Getting out of Belgrade turned out to be as much of a nightmare as getting in, and we lost a lot of time. Once on the open road, things were not much better, there was not a lot of traffic, but Serbians take things very easy behind the wheel, and nobody was in much of a hurry to overtake the trucks, so we made slow progress for the first 150km, until we got to a crossroads where I stopped for fuel and then, following the petrol station staff’s advice on which route had less traffic, took a smaller road to the border. We went to several small cities and villages that looked more as if they belonged in Siberia than in Europe, and the only interesting bit of road came when we finally got to the kind of hills I had been expecting to find in this country, already near the border. I had a bit fun there, but the day was cloudy and I was too cold and tired to really enjoy it, and Nat was freezing. To make things worse, a few kilometers from the border we missed a turning that was not as obvious as it should have been for a road leading to a major international border crossing, since I was concentrating on safely passing an idiot on a silver Polo that had been slowing down a line of ten cars and as we got to an uphill section with a passing lane, had suddenly decided he wanted to drive much faster. As a result of that, we drove for several kilometers the wrong way before finding a place to stop, check the paper map against the GPS, find out where we were and ride back to the crossroads.

2013-08-21 15.11.02

By the time we got to the border it was already late, we had more than 150km to get to Sarajevo and we were both cold and tired. However, just as crossing from Hungary into Serbia the vibes I got from the new country changed, things changed again riding into Bosnia and Herzegovina, and this time for the better, despite the looks of the border on the Bosnian side, which was nothing more than a few metal sheds.

We met a couple of Germans riding on a GS650 and chatted to them while waiting to cross the border, which always makes you feel better on the road, then the sun came out and the Bosnian border guard came back with our passports, gave us a friendly smile and waved us past the boom and into a gorgeous landscape. The road from the border was simply amazing – it followed a canyon on the river Drina and I immediately fell in love with the place. After a while we got away from the river and climbed into a landscape of rolling hills. This was the last new country I was going to visit in this trip, and it went to the top of my Most Beautiful European Countries together with Romania. We stopped one last time for petrol and when Nat went to pay and buy a country sticker she was greeted with lots of friendly questions about the trip, the guys at the petrol station had seen all the other stickers on the panniers and wanted to know if she had been to all those countries. I rode to Sarajevo in the sunset, waving back at little kids in small villages that made gestures for us to rev up the bike. A gentle twist of the throttle provoked wide smiles.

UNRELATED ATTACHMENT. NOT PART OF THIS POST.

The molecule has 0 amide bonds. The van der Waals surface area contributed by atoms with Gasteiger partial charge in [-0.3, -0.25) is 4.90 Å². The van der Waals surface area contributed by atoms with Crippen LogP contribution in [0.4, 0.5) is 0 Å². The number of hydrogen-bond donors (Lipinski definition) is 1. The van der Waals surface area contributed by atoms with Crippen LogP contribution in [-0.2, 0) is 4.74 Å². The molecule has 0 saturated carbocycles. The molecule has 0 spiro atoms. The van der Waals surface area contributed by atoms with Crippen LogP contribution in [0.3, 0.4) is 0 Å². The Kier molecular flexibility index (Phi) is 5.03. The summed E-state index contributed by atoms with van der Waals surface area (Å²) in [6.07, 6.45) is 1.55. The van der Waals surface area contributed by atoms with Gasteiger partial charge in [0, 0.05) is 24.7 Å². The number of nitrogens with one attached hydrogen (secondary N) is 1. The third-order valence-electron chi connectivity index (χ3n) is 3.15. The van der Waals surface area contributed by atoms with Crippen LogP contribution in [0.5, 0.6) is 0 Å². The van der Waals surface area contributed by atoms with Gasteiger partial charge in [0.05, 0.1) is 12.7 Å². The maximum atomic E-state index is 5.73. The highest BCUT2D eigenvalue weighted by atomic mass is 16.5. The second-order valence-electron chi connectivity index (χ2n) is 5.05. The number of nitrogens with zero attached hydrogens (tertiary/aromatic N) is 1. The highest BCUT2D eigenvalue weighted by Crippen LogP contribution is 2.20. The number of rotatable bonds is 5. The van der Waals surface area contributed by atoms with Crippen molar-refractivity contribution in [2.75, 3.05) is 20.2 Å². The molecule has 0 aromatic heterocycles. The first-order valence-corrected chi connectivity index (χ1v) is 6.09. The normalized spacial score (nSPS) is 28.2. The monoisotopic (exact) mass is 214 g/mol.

We got to Sarajevo as it was getting dark, and I was pleased to see that it was a lot more relaxed than Belgrade regarding traffic. While the streets were busy with traffic, drivers did not seem to be at all stressed, and there were cars and bikes parked everywhere and not a single traffic cop in sight. I immediately found the looks of the city fascinating, it had a mix of Muslim and Western cultures I had not seen anywhere else in Europe, and I had not been stopped for more than five minutes before people offered help with directions. Nat went to check us in at the hostel and then came back with a woman who barely spoke any English at all, who gestured me to follow her on the bike and then set off with Nat on foot at a very brisk pace. I turned the motorbike around on the pavement, started it and rode the wrong way down the street, which did not seem to bother anybody else, not pedestrians nor drivers. I followed her across a small square, a couple of streets and a bridge, while she stopped the traffic with more determination than many traffic wardens I have seen. We eventually got to a small house and she gestured me to ride around the back, where I found a garage door that she opened from the inside to allow me to ride me ride the bike into a backyard and park it right under the window of what was going to be our bedroom for the night.

It had been quite a day, and Nat was exhausted and so cold that she just collapsed on the carpet and covered herself in several blankets while I went out to find some take away food that I could take back to the hostel to have for dinner before going to bed. The hostel was by the river in the old town, so I just walked out the door, crossed the river and found a pedestrian street that was so lively with cafés, restaurants and bars that the only thing I could do was go back to the hostel, get Nat up from the carpet and go out for dinner.